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Monday, December 2, 2013

Colonial Roots Cross Cultures

(As seen on Colonial Quills)

My newest novel, Dance from Deep Within, is not Colonial...or even Federalist. So you might wonder why I'm visiting Colonial Quills today. This contemporary style book takes a look at the lives of three young women today: a veiled Muslim, a bi-racial hippie chick of the post modern persuasion, and a blond ballerina. Not exactly the classic colonial subject matter.

But isn't that so typical of America. Even in colonial days we were a melting pot of religions and ethnicities. At some point each of our families began as strangers in a strange land. With Thanksgiving coming, we can't help but remember how the Pilgrims drew from the strengths of the Native Americans to survive in this strange new land.

Gina Welborn, Dina Sleiman, C.J. Chase, Deb Marvin, and Carrie Pagels in Williamsburg
Diversity is a hallmark of American culture. Yet when we think of Colonial Days it is easy to focus on the white, Anglo-Saxon side of the story. Last year when I visited Jamestown with my son's class, they presented a very different portrait. A picture that included American Indians and African slaves as very important parts of the Early-American tapestry. The Europeans never would have survived here on their own. If any of you read my last novel, Love in Three-Quarter Time, you got a glimpse at how these groups all worked together in 1817 Virginia.

But in my new novel, it is Layla Al-Rai, the Muslim-American character, who is still in many ways a stranger in a strange land. Although she was born in America and holds an American passport, she has spent most of her life in a little Muslim bubble in the area of Detroit. She is much more connected to her Lebanese roots and history than to her American roots. Yet she longs to discover the land of her birth and typical American culture.

Part of Layla's journey in the story is learning about the individuality and freedom that are as much a part of the American culture as diversity. Her love interest Mo, a recent convert to Christianity, whisks her away to visit Colonial Williamsburg. There she takes off her veil and lets the breeze flow free through her hair for the first time in many years. Walking its streets alongside horses, carriages, and workers in historical garb, she begins to truly contemplate her American roots. She recalls a novel she read as a child about a young girl, Constance Chambers (roughly inspired by the American Girl novel Felicity), who walked those same streets. She had admired Constance's spirit and her willingness to stand up for a mistreated slave. Suddenly Layla gets it. She wants that sort individuality in her own life. She wants her own relationship with God, not just the religion her parents have dictated. And she wants to stand up for women who are being oppressed by radical Islam.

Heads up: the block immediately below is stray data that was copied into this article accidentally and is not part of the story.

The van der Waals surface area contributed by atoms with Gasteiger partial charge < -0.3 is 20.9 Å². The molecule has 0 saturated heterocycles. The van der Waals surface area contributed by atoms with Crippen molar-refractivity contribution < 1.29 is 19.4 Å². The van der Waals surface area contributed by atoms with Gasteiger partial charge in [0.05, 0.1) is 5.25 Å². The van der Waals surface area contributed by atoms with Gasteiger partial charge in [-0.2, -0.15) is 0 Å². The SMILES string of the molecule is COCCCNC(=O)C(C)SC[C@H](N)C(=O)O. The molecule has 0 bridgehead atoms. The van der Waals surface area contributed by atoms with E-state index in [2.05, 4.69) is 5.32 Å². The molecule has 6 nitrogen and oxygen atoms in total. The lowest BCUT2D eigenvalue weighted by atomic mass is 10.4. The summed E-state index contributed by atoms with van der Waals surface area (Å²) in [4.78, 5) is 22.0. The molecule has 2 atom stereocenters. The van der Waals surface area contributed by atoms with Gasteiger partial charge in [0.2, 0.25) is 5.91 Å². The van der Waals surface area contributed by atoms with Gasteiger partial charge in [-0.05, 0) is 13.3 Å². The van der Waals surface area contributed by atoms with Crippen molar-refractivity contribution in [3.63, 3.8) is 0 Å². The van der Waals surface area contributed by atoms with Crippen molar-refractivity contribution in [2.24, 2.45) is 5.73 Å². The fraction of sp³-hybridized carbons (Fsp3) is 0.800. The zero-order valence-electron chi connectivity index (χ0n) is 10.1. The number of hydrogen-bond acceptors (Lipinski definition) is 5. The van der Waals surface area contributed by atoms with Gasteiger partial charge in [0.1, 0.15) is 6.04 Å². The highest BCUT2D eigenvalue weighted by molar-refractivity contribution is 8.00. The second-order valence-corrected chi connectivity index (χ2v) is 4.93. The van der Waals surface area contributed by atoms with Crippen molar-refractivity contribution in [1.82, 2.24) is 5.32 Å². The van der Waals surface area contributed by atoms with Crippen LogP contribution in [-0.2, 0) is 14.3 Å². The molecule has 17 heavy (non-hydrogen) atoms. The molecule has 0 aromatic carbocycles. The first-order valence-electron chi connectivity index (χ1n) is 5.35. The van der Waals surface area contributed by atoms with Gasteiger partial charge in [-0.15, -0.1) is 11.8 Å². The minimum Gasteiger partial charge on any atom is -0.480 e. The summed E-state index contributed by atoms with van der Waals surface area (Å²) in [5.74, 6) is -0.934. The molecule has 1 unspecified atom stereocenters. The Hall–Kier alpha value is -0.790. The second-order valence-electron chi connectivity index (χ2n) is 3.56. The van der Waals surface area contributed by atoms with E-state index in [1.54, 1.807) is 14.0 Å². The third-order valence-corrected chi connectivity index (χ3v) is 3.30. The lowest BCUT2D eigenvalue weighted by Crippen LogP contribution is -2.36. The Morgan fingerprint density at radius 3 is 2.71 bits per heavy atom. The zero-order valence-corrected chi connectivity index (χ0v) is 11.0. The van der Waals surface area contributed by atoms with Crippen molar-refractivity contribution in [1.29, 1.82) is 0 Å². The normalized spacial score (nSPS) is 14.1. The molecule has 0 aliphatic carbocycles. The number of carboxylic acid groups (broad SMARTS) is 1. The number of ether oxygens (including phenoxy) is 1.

She wants to experience freedom in the truest sense.

In that moment, a waving flag of red, white, and blue comes to represent everything she is searching for. And later in the story Layla gets to enjoy her first real Thanksgiving among a colorful cast of multi-ethnic characters. It really doesn't get any more American than that.

So if you'd like to explore your American roots through new eyes over this holiday season, check out Dance from Deep Within. And be sure to come back next week for the tea party when we will be celebrating this book at Williamsburg's Shield Tavern.

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